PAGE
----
Irish Catholic priest Brendan Gleeson is told by a mystery man during Confession that he is going to be killed in precisely one week. His would-be assassin explains that his death is revenge for abuse as a child... and it would be far better to murder a "good priest". For the next seven days he is forced to soak up vicious abuse from his parishioners, including supercilious squire Dylan Moran and wife-beating butcher Chris O'Dowd, as his appointment with fate looms. Director John Michael McDonagh follows the superlative The Guard with a harder, bleaker tale that still manages to pack a comedic punch.
John Michael McDonagh
Isaach de Bankolé
Imagine a bitter game of Cluedo unfolding against the backdrop of the Catholic sex abuse scandal, the collapse of the Dublin tiger economy, and casual adultery and coke-snorting in rural Ireland.
This is the gamey flavour of director John Michael McDonagh's follow up to the The Guard, with Brendan Gleeson again getting top billing, this time as a humane country priest with a past.
He's got a week to "get his house in order" after a man abused by a priest as a child informs him during confession that he's got just seven days to live.
Father James has got a rough idea who his wannabe killer might be but there's no shortage of suspects - impotently raging against the Church - living in the seaside Sligo village beneath brooding mountains.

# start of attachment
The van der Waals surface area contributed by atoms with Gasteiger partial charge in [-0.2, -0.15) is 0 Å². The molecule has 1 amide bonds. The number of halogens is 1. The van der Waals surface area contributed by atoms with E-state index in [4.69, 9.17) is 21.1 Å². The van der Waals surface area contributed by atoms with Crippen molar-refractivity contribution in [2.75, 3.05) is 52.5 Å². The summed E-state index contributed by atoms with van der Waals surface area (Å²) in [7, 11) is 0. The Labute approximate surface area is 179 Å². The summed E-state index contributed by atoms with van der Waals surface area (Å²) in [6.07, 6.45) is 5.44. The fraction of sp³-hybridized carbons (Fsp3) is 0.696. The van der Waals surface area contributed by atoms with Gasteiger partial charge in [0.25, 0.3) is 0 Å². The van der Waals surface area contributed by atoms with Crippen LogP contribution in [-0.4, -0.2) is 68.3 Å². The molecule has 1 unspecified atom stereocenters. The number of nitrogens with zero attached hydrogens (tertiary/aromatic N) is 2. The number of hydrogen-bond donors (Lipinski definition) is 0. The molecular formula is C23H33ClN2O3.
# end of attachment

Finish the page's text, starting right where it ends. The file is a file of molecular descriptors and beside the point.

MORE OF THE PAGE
Dylan Moran's sottish former banker has been deserted by his wife and children and knows the value of nothing but the cost of everything. Chris O'Dowd's butcher may have beaten up his sluttish wife who's constantly copping off with Isaach De Bankole's hunky, black car mechanic.
The local pub landlord is riven with cynicism as the bank forecloses on him and Aiden Gillen's fanatically atheist hospital doctor revels in hurling unpalatable religious dichotomies Father James' way while seducing widows.
The only light on the horizon is the arrival of the Father's pretty daughter (Kelly Reilly)....but she's dutifully come to visit her widowed dad while recuperating from a suicide bid.
Yes, it's the sort of village even the Samaritans might give a wide berth and someone in has got it in for Father James, making their intentions plain by torching his wooden church.
McDonagh turns the heat up on this dysfunctional community to almost dramatically unbearable levels as each parishioner vents his or her spleen on the priest, universally regarded as a symbol of an entity that has no claim on anybody's morality.
Yet he is a good one - selected as the killer's intended victim for this newsworthy reason - and is just as fallible as anyone else although constantly attempting to rebuff the personal attacks on his faith.
Gleeson is sensational, imbuing Father James with a delicate vulnerability yet gruffly standing his ground and reconnecting with his daughter who he let down in the past by finding God after his wife died rather than playing the good father.
It could descend into maudlin self-pity but McDonagh's story - with comedy turns from a fast-talking rent boy and Moran on splendid form as the boorish banker - stays just the right side of the line.